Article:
Hormonal Anomolies Bring on Adolescent Moodswings
> 3/12/2007 12:27:13 PM

Many hold the longstanding belief in a direct connection between internal chemical changes and the fluctuating emotional peaks and valleys of adolescence. But researchers now find that one particular hormone that works as a natural sedative to relieve tension in anxious adults performs the opposite function in the body of adolescent mice, only intensifying their preexisting stresses. This neural element, known as THP or allopregnanolone, is released by the body several moments after a stressful event in order to temper the individual's reaction and allow for a more considered (and probably more successful) response. It floods the brain, attaching itself to GABA receptors. During adolescence, however, the bodies of young mice produce a particularly large quantity of a variable receptor that responds in the opposite way when encountering the THP: the receptor compliments the stress hormone rather than cancelling it out. Researchers placed rats in small plastic containers to induce a sense of claustrophobia, measuring their brains' reactions and finding that, where adults fell into a state of relative calm after several minutes in the containers, younger mice grew more agitated.

These chemical interactions, which change as the brain matures, may very well explain the sometimes counterintuitive behaviors of young people who move very quickly between emotional extremes or display unpredictable overreactions to any number of outside events, from social anxieties to irregular sleep and dietary patterns. Some researchers surmise that this emotional instability actually makes developing mice (and people) more cautious, critical of others and less likely to fall into easy deceptions. Teens, they say, are very suspicious, often with good reason. And yet, the same changes also considerably diminish their ability to read emotional cues from the gestures and faces of others, leaving young people less able to demonstrate empathy or appreciate the sensititve nature of certain social situations. They then behave more impulsively and, in quite a few cases, are more likely to get into trouble. Such are the ever-present contradictions of adolescence.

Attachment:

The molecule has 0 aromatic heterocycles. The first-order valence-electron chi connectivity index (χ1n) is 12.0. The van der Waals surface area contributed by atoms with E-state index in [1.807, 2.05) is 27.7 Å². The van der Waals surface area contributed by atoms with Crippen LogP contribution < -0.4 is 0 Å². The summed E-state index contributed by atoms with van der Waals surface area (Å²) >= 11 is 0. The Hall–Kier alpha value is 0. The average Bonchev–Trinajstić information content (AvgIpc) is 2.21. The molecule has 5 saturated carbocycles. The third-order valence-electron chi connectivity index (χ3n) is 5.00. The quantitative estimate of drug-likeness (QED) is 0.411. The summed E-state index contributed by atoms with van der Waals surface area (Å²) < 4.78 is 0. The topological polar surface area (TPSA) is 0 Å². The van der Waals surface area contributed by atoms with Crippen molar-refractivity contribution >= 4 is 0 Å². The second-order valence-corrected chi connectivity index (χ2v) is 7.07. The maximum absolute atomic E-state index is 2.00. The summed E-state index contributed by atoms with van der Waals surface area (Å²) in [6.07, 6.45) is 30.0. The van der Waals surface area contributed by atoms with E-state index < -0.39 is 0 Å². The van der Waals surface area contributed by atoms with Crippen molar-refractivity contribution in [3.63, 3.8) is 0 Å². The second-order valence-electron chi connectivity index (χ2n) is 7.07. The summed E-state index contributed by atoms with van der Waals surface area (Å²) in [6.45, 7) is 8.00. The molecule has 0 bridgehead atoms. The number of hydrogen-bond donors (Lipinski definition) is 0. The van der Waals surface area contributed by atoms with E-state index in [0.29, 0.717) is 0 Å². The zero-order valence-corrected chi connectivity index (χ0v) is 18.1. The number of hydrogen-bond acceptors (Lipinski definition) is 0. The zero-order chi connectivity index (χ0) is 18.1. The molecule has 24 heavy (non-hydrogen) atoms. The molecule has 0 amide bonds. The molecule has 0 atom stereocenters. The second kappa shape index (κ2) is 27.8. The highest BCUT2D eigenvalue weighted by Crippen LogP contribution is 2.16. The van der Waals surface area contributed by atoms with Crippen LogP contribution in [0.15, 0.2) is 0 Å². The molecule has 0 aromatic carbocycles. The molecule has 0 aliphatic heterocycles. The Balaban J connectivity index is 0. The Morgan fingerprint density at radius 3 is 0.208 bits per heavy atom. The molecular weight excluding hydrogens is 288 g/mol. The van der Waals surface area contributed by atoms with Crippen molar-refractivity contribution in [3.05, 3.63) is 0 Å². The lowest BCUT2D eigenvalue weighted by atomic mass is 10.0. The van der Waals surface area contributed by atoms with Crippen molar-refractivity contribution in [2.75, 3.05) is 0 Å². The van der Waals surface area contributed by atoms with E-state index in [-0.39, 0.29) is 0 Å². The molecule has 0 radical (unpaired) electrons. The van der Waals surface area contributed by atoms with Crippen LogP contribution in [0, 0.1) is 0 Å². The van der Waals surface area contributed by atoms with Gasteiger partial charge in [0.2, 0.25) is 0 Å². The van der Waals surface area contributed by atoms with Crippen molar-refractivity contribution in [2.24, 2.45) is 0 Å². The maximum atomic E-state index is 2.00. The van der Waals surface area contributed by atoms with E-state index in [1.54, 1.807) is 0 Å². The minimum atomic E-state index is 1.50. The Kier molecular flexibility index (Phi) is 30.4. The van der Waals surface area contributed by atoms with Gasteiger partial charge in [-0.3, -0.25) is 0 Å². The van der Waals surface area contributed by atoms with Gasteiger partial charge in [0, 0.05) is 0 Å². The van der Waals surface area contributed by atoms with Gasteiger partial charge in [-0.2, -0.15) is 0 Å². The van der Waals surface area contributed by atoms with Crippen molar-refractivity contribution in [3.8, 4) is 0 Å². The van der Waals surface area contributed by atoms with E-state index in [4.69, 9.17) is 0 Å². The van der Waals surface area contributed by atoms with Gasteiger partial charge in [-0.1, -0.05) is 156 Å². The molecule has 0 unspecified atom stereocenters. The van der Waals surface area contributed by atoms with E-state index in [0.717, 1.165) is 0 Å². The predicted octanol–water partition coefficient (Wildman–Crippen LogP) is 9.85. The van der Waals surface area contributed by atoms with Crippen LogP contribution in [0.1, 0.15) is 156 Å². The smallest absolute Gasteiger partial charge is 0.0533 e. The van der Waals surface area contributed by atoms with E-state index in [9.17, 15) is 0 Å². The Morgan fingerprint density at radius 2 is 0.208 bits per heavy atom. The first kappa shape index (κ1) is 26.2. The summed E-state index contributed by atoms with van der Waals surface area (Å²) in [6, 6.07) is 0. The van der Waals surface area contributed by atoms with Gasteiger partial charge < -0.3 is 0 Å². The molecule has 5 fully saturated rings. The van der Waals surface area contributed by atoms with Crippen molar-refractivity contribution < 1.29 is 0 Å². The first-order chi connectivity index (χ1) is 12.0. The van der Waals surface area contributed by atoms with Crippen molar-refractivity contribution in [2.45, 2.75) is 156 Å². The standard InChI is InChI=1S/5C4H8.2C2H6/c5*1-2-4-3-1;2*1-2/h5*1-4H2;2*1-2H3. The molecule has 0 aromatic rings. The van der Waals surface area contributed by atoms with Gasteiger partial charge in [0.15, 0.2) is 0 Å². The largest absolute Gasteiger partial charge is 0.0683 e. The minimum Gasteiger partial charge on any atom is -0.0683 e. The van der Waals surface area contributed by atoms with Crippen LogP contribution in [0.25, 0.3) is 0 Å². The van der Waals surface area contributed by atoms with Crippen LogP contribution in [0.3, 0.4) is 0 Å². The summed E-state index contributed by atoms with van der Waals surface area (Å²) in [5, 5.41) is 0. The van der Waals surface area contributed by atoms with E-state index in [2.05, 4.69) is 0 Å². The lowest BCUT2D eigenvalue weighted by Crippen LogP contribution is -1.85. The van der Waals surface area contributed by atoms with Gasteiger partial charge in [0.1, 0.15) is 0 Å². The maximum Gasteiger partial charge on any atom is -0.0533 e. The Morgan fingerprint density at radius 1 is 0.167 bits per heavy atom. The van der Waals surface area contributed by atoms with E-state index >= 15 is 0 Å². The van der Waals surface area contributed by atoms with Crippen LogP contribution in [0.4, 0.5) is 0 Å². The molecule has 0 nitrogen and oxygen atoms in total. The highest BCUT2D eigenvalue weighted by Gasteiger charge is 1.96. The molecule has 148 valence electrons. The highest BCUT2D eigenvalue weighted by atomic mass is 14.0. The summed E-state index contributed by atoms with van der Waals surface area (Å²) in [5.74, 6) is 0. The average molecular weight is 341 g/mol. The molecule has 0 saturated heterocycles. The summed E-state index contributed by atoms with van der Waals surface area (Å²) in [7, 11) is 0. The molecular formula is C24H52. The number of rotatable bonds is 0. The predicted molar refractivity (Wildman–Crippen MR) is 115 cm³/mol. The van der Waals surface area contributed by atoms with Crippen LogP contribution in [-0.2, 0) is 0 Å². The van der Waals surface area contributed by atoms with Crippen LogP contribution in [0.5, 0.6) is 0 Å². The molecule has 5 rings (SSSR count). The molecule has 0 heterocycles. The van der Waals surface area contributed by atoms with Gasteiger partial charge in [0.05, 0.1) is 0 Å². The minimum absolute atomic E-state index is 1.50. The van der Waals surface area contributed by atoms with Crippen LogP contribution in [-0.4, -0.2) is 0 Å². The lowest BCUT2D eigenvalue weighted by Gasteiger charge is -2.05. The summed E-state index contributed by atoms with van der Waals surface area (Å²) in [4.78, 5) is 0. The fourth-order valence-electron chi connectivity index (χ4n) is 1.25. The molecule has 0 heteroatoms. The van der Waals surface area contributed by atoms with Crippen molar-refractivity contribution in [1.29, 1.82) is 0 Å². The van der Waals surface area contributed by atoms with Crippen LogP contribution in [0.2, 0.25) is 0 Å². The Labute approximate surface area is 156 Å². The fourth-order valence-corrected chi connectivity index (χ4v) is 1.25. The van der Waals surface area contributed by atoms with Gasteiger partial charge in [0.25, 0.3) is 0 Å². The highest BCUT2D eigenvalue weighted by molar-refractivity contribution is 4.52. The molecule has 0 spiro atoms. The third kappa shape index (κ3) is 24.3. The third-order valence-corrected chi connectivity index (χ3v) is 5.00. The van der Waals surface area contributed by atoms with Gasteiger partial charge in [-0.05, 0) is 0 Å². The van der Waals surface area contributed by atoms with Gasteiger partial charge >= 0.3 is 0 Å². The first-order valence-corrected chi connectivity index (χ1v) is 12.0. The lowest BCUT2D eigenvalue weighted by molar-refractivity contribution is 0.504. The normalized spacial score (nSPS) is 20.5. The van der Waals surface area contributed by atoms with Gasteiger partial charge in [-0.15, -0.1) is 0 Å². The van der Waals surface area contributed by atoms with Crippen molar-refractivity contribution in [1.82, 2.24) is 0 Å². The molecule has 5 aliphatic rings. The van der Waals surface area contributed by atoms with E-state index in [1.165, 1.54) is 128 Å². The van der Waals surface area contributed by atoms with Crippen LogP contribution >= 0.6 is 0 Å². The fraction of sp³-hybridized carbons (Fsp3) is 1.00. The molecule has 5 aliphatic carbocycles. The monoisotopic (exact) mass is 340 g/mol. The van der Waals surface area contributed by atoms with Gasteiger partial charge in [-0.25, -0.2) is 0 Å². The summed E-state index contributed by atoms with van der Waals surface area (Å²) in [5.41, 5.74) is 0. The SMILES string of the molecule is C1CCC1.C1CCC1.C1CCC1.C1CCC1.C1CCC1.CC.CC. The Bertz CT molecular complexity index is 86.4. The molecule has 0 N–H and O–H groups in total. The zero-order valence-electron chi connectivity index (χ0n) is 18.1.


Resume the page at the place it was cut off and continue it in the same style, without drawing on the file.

The study also contributes
to the growing consensus that the brain, in contrast to previously held beliefs, has not largely completed its maturation process by the late teen years, as its makeup and functions continue to change dramatically well into adulthood. The "growing pains" of youth are accurately described, and, while one cannot entirely dismiss the troublesome behaviors of some teens as unfortunate byproducts of the maturation process, some of the related changes should be treated with understanding rather than confrontation. Fits of irrational anger, crying and self-pity are to be expected and can hopefully be moderated by a supportive environment and healthy lifestyle. In too many cases, the unresolved frustrations of the age lead adolescents into destructive situations, and by better understanding the chemistry behind these sea changes, we should be able to counter them with therapy or at least create cirumstances more conducive to their peaceful resolution.

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